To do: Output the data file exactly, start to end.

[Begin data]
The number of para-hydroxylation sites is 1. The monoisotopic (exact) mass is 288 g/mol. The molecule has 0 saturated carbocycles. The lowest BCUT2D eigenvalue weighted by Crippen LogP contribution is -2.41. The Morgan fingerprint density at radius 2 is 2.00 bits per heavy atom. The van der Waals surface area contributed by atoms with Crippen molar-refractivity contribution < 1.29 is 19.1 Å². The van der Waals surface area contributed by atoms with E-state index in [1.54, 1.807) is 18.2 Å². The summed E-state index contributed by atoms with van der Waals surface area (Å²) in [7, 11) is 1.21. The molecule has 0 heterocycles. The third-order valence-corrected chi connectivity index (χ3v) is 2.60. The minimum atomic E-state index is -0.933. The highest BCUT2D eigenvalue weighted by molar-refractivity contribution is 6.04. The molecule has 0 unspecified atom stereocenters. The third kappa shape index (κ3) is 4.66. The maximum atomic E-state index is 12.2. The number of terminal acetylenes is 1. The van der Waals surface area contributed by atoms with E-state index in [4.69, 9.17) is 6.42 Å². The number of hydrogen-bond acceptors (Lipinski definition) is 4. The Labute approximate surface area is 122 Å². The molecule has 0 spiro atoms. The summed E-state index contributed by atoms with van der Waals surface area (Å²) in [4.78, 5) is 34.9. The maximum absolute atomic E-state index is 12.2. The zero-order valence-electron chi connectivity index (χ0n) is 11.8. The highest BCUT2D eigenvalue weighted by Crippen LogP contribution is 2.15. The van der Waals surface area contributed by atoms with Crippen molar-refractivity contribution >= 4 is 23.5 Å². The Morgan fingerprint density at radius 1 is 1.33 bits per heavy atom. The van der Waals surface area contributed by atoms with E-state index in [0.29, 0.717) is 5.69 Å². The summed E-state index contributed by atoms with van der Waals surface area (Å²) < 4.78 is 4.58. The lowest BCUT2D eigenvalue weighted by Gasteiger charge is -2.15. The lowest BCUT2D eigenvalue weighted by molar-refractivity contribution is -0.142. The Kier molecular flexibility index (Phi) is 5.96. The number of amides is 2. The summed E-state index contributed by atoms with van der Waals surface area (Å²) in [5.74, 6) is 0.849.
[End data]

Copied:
The number of para-hydroxylation sites is 1. The monoisotopic (exact) mass is 288 g/mol. The molecule has 0 saturated carbocycles. The lowest BCUT2D eigenvalue weighted by Crippen LogP contribution is -2.41. The Morgan fingerprint density at radius 2 is 2.00 bits per heavy atom. The van der Waals surface area contributed by atoms with Crippen molar-refractivity contribution < 1.29 is 19.1 Å². The van der Waals surface area contributed by atoms with E-state index in [1.54, 1.807) is 18.2 Å². The summed E-state index contributed by atoms with van der Waals surface area (Å²) in [7, 11) is 1.21. The molecule has 0 heterocycles. The third-order valence-corrected chi connectivity index (χ3v) is 2.60. The minimum atomic E-state index is -0.933. The highest BCUT2D eigenvalue weighted by molar-refractivity contribution is 6.04. The molecule has 0 unspecified atom stereocenters. The third kappa shape index (κ3) is 4.66. The maximum atomic E-state index is 12.2. The number of terminal acetylenes is 1. The van der Waals surface area contributed by atoms with E-state index in [4.69, 9.17) is 6.42 Å². The number of hydrogen-bond acceptors (Lipinski definition) is 4. The Labute approximate surface area is 122 Å². The molecule has 0 spiro atoms. The summed E-state index contributed by atoms with van der Waals surface area (Å²) in [4.78, 5) is 34.9. The maximum absolute atomic E-state index is 12.2. The zero-order valence-electron chi connectivity index (χ0n) is 11.8. The highest BCUT2D eigenvalue weighted by Crippen LogP contribution is 2.15. The van der Waals surface area contributed by atoms with Crippen molar-refractivity contribution >= 4 is 23.5 Å². The Morgan fingerprint density at radius 1 is 1.33 bits per heavy atom. The van der Waals surface area contributed by atoms with E-state index in [0.29, 0.717) is 5.69 Å². The summed E-state index contributed by atoms with van der Waals surface area (Å²) < 4.78 is 4.58. The lowest BCUT2D eigenvalue weighted by Gasteiger charge is -2.15. The lowest BCUT2D eigenvalue weighted by molar-refractivity contribution is -0.142. The Kier molecular flexibility index (Phi) is 5.96. The number of amides is 2. The summed E-state index contributed by atoms with van der Waals surface area (Å²) in [5.74, 6) is 0.849.